ALBANY — An attorney for the state told a judge Wednesday New York’s decision to abolish a religious exemption to vaccine requirements is supported by 100 years’ worth of state and federal court decisions.
“It’s been the law for a century: Mandatory vaccines do not violate constitutional rights,” said Assistant Attorney General Helena Lynch during oral arguments in state Supreme Court over a lawsuit seeking to restore the religious exemptions. “The right to free expression of religion does not encompass the right to endanger the lives, health and safety of others.”
Michael Sussman, an attorney for anti-vaxxers and others seeking to reinstate the exemption, countered that lawmakers were motivated by “hostility to religion.”
At issue is a law enacted by the State Legislature and Gov. Andrew M. Cuomo in June that eliminated a religious exemption to New York’s vaccine requirements for school-age children.
They took action following the biggest outbreak of measles in 25 years, with nearly 1,000 cases reported in the state, mostly in New York City and Rockland County.
Medical exemptions are still available for children whose health might be threatened by vaccines.
The law doesn’t order that children be vaccinated. But it does bar unvaccinated children from public schools and other places. Sussman said the state’s action leaves some children with “nowhere to go” with the school year beginning soon.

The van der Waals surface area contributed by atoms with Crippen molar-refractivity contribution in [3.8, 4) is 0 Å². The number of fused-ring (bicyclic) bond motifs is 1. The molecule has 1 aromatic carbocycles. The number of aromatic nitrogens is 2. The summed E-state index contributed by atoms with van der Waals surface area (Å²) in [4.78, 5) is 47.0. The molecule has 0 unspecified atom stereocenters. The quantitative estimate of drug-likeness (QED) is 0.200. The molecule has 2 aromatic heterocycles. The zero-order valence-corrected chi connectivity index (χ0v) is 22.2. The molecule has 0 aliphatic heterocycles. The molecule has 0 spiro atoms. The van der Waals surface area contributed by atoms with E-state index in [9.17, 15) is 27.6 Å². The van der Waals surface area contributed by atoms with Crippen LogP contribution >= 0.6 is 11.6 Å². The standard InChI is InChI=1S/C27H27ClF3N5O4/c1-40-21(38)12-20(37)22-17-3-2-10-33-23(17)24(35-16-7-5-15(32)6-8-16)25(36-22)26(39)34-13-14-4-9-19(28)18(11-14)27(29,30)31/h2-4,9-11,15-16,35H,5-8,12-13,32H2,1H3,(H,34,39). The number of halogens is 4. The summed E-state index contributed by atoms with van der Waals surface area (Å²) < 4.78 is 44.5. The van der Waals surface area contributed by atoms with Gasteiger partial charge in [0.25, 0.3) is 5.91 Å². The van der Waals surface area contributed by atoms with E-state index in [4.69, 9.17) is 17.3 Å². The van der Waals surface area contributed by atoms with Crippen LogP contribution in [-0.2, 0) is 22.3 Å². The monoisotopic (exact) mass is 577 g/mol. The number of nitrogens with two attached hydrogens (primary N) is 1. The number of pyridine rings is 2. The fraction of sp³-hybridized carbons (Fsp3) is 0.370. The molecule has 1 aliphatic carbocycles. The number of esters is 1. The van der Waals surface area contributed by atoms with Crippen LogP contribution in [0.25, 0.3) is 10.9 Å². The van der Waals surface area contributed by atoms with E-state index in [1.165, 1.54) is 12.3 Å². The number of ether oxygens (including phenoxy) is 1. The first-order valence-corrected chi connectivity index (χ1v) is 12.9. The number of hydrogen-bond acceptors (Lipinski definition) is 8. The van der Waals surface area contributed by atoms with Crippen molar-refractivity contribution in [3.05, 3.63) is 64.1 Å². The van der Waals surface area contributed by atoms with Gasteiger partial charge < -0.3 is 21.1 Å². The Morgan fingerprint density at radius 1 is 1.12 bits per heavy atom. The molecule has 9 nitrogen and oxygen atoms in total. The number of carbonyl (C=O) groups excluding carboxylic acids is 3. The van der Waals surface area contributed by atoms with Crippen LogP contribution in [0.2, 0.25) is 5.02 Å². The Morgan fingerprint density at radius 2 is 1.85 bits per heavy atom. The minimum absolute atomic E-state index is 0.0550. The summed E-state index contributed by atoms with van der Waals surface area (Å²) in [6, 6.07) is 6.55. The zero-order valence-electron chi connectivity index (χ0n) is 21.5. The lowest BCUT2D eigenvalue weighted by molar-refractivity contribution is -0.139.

“We have 26,000 children who, in two weeks, one week, are going to have nowhere to go to school,” Sussman said. He contended the basis for the lawmakers’ action “all goes to the active hostility to religion.”
Lynch countered: “The actual legislative record is so clear that the motivation was public health.”
Justice Denise Hartman declined to rule immediately on Sussman’s request for a temporary restraining order to block the law from being enforced. Last month, a different judge blocked the anti-vaxxers' request for a similar injunction.
The proceeding was attended by hundreds of parents and children, dressed in white, who packed the courtroom and stood outside on the courthouse steps in support of the religious exemption. Robert F. Kennedy Jr., a prominent voice in the anti-vaxx movement, addressed the crowd on the courthouse steps after the hearing, expressing optimism they will prevail.
U.S. Supreme Court decisions dating back to 1905 have upheld laws requiring children be vaccinated before they can attend school, saying compulsory vaccinations don’t violate constitutional rights.
New York officials have said they modeled the new state law after a California statute that has been upheld in courts.